Mr. Michael Stumo, President
Coalition for a Prosperous America
– You present as a scientific, objective claim that over the course of five years the tariffs you propose will increase U.S. employment by 1.05 million jobs. Yet there’s no plausible way that your researchers can have detected any such effect; this number is simply too tiny given the massive job churn that is a regular part of the U.S. economy.
– You allege that a significant source of gain to Americans from your proposed tariff on Chinese imports will arise from “the relocation of US bound production from China to other nations [which] would lead to a reduction in the average cost of imports because many alternative production locations, such as those in Southeast Asia, today have lower costs of production than China.”
Well now, answer me this: If producers in Vietnam and other Southeast Asian countries can produce for the U.S. market more goods at lower costs than can producers in China, why aren’t producers in those other countries already producing for export to the U.S. the amounts that you allege they would be led to produce only when Uncle Sam imposes higher tariffs to artificially raise Americans’ costs of importing these goods from China? Do you know more about global prices than is known by American importers? Or do you suppose that American importers are simply so uninterested in keeping their costs as low as possible that they must be compelled by tariffs to seek out the lowest-cost sources of supplies? Your implicit assumption about the behavior of American importers is nothing short of preposterous.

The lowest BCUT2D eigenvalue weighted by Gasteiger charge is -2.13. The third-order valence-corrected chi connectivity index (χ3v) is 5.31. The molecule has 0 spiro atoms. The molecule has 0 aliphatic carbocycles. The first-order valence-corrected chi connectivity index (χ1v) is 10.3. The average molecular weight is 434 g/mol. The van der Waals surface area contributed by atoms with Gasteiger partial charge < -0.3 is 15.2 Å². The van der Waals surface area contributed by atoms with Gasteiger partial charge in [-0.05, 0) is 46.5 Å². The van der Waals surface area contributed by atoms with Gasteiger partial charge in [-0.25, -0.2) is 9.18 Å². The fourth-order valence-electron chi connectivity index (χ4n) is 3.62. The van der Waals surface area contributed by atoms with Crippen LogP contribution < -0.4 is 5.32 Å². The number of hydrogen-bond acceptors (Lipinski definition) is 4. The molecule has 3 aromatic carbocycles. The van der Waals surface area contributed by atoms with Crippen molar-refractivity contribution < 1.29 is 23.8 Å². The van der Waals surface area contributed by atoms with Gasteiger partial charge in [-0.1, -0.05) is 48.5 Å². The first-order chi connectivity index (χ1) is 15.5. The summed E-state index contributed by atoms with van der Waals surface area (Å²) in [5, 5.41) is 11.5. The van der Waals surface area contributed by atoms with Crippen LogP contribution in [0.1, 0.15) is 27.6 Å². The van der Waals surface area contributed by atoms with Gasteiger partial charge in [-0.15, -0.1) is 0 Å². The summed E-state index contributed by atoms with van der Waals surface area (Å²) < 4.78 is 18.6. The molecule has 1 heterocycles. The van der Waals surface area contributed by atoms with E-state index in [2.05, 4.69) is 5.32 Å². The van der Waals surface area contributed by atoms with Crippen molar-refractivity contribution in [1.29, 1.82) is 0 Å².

– Among the sources that you claim to identify of tariff-induced economic growth is U.S. government expenditure of the revenues that it reaps from the tariffs. You assert that this expenditure will expand the U.S. economy because part of the tariff is paid by foreigners. You then treat Uncle Sam’s expenditure of this part of the tariff revenue as a net increase in spending in the U.S. But you’re mistaken.
That part of the tariff that is paid by foreigners is made up of dollars that foreigners otherwise would have cleared on their sales to Americans but that, because of the tariff, they do not clear. And so while, with the tariff, these dollars will be spent in the U.S. by Uncle Sam, absent the tariff these dollars would have instead been spent (or invested) in the U.S. by foreigners. It’s astonishing that you overlook this tariff-induced reduction in foreign spending and investment in the U.S.
Donald J. Boudreaux
Professor of Economics
Martha and Nelson Getchell Chair for the Study of Free Market Capitalism at the Mercatus Center
George Mason University
Fairfax, VA 22030
The above originally appeared at Cafe Hayek.